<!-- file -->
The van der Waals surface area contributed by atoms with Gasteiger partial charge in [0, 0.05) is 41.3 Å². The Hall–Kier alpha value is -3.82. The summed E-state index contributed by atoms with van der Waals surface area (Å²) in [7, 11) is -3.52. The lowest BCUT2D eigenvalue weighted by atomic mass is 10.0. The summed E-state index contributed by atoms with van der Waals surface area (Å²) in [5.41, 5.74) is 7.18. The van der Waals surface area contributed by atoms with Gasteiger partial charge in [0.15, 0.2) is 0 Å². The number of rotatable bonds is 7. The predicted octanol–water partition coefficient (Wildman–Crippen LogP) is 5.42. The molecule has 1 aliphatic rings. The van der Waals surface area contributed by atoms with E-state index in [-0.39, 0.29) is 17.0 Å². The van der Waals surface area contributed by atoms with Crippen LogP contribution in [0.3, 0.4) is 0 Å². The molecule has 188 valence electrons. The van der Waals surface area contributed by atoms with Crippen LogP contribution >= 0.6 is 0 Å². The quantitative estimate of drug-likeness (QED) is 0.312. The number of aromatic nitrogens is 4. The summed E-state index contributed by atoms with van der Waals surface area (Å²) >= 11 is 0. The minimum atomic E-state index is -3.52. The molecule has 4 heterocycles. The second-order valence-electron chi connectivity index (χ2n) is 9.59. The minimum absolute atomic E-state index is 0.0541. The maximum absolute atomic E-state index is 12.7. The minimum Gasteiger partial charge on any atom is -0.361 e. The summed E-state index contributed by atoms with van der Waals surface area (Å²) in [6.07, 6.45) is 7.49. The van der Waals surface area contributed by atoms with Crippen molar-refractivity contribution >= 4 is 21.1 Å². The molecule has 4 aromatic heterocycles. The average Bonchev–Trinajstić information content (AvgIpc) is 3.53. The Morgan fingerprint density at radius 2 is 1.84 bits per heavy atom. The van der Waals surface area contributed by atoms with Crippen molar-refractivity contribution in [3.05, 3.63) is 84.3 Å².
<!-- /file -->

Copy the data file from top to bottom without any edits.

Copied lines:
The van der Waals surface area contributed by atoms with Gasteiger partial charge in [0, 0.05) is 41.3 Å². The Hall–Kier alpha value is -3.82. The summed E-state index contributed by atoms with van der Waals surface area (Å²) in [7, 11) is -3.52. The lowest BCUT2D eigenvalue weighted by atomic mass is 10.0. The summed E-state index contributed by atoms with van der Waals surface area (Å²) in [5.41, 5.74) is 7.18. The van der Waals surface area contributed by atoms with Gasteiger partial charge in [0.15, 0.2) is 0 Å². The number of rotatable bonds is 7. The predicted octanol–water partition coefficient (Wildman–Crippen LogP) is 5.42. The molecule has 1 aliphatic rings. The van der Waals surface area contributed by atoms with E-state index in [-0.39, 0.29) is 17.0 Å². The van der Waals surface area contributed by atoms with Crippen LogP contribution in [0.3, 0.4) is 0 Å². The molecule has 188 valence electrons. The van der Waals surface area contributed by atoms with Crippen LogP contribution >= 0.6 is 0 Å². The quantitative estimate of drug-likeness (QED) is 0.312. The number of aromatic nitrogens is 4. The summed E-state index contributed by atoms with van der Waals surface area (Å²) >= 11 is 0. The minimum atomic E-state index is -3.52. The molecule has 4 heterocycles. The second-order valence-electron chi connectivity index (χ2n) is 9.59. The minimum absolute atomic E-state index is 0.0541. The maximum absolute atomic E-state index is 12.7. The minimum Gasteiger partial charge on any atom is -0.361 e. The summed E-state index contributed by atoms with van der Waals surface area (Å²) in [6.07, 6.45) is 7.49. The van der Waals surface area contributed by atoms with Crippen molar-refractivity contribution >= 4 is 21.1 Å². The molecule has 4 aromatic heterocycles. The average Bonchev–Trinajstić information content (AvgIpc) is 3.53. The Morgan fingerprint density at radius 2 is 1.84 bits per heavy atom. The van der Waals surface area contributed by atoms with Crippen molar-refractivity contribution in [3.05, 3.63) is 84.3 Å².